“Une Pause Dans Le Temps”

The Blue-Berries   Richard Gleave’s memories (1/2)

Richard G’s reminiscences

The Blue-Berries came into being at the beginning of the autumn term 1963 at Clacton County High School. If I recall correctly, it was the start of the new school year and 5A were allocated a form room which was not yet completed, so we were billeted temporarily in the dining room. Being a tad under-occupied while more permanent arrangements were made, someone said ‘Why don’t we form a group? Who’s got an instrument?’, The Beatles having just had two number ones. So that evening, Richard Higgins, Paul Swan, Paul Henderson, I and sundry others gathered in Paul Swan’s garage, with 3 acoustic guitars and an improvised drum kit consisting mostly of kitchen utensils and knitting needles. A legend was born… well, almost.  Soon we were rehearsing seriously in Richard H’s house in Holland Road. The Shadows’ instrumental Driftin’ was one of our first successes, with Paul S picking the tune and me playing rhythm with a green felt plectrum. Richard’s father, Ken was a famous local band-leader, songwriter and piano teacher - arguably he gave Steve Marriott his first break as a young hopeful at his summer talent contest in Jaywick. (See the excellent book Seventeen Watts? by Mo Foster, p163)

I think it was Ken Higgins who gave the band its first name, Chad and the Drumbeats - so called because Richard H, who had assembled his first drum kit using an old town band bass drum which was about 5 feet in diameter, could only just see over the top when sitting down. The same house was also used for rehearsal by local band Dave Curtis and the Tremors, who used one of Ken’s songs (Dreamer’s Funfair) on the B-side of a single on Phillips records. They also appeared on ITV’s Thank Your Lucky Stars miming to their first single, You Don’t Love Me Any More. This made them practically royalty amongst the kids in Clacton-on-Sea.

All our kit was home-made or improvised - the Pauls and I all made our own electric instruments, using materials from a local wood yard and Burcart’s hardware supplies. Paul S & I drafted in our fathers to help and, basing our designs very loosely on pictures in a catalogue, we created approximations of Fender Jaguars. Jack Jacobs, who was the lead guitarist with The Tremors and also an electronics wizard, helped us to design the necessary circuitry and owned the first red Stratocaster that I saw close-up.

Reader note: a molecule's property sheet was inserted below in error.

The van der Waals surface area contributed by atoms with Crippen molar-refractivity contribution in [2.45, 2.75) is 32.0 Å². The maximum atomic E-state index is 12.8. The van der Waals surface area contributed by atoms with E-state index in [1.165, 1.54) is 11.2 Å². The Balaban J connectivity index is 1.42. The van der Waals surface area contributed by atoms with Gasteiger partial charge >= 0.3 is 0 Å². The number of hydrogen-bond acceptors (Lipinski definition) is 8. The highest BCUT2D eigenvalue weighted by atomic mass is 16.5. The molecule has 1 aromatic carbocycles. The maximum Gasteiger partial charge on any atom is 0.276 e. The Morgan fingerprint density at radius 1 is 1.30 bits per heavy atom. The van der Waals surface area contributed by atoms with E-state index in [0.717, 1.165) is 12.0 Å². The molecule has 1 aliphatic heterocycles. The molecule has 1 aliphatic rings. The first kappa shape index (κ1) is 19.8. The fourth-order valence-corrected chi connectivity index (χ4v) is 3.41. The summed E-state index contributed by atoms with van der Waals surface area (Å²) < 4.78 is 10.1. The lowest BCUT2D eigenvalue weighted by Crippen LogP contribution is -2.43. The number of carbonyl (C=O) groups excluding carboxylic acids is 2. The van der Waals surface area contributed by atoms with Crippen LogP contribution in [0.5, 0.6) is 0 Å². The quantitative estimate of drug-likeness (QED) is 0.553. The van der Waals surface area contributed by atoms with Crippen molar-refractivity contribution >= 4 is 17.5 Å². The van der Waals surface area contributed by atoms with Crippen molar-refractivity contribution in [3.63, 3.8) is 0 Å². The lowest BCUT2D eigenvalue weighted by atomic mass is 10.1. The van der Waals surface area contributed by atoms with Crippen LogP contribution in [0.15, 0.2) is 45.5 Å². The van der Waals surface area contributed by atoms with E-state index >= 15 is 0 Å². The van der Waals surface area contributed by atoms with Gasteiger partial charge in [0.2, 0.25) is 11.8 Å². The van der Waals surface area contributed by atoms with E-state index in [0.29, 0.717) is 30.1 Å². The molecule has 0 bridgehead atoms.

At some point, Paul Henderson was replaced by his younger brother Dave (who had been playing with another local band called The Kardinals). Dave had also made his own bass, a reasonable copy of a Fender Precision. It should be noted by lovers of trivia that we all used Burns Trisonic pickups (as did Brian May). This was largely due to the fact that these were just about the only pickups available in the UK at the time. Around this time, the name changed to The Blue-Berries probably partly in homage to Chuck Berry and also with echoes of The Rockin’ Berries, who were quite big then.

By Spring 1964 we had acquired amplifiers - in my case a 5W Selmer and in Paul’s a Vox AC4 (now very collectible). By now we were rehearsing in a small hut attached to the Clacton Town Football Club, where my grandfather used to collect money on Saturdays associated with a local football pool. It was about 8 feet square with a grille down the middle. The rhythm section was on one side with the guitars on the other. This led to our first gig, as we were making a lot of noise in there one day when a fête was taking place outside. Someone came and demanded that either we stopped, or came outside to play. We did the latter and received about £2 10s for our pains - a huge amount in those days. (Actually £4 - according to Paul’s diary)      

At about this point, both Paul and I had some amazing luck - or was it? Maybe skill entered into it. We both won Burns Shortscale Jazz guitars in a nationwide competition run by Kellogg’s Rice Krispies. We collected our prizes together from the Burns showroom at Centrepoint on Charing Cross Road, London. Later that summer, Paul, Dave & I worked as casual labour at Butlin’s Holiday Camp and befriended Dave Dee and The Bostons who were playing there all season. I learnt a great deal from just watching Tich Amey in rehearsal. Dave Dee later sold us their old Reslo ribbon mics for a mere pittance. Really great hard-working blokes who deserved the success that came their way later.                                                                         (Contd)

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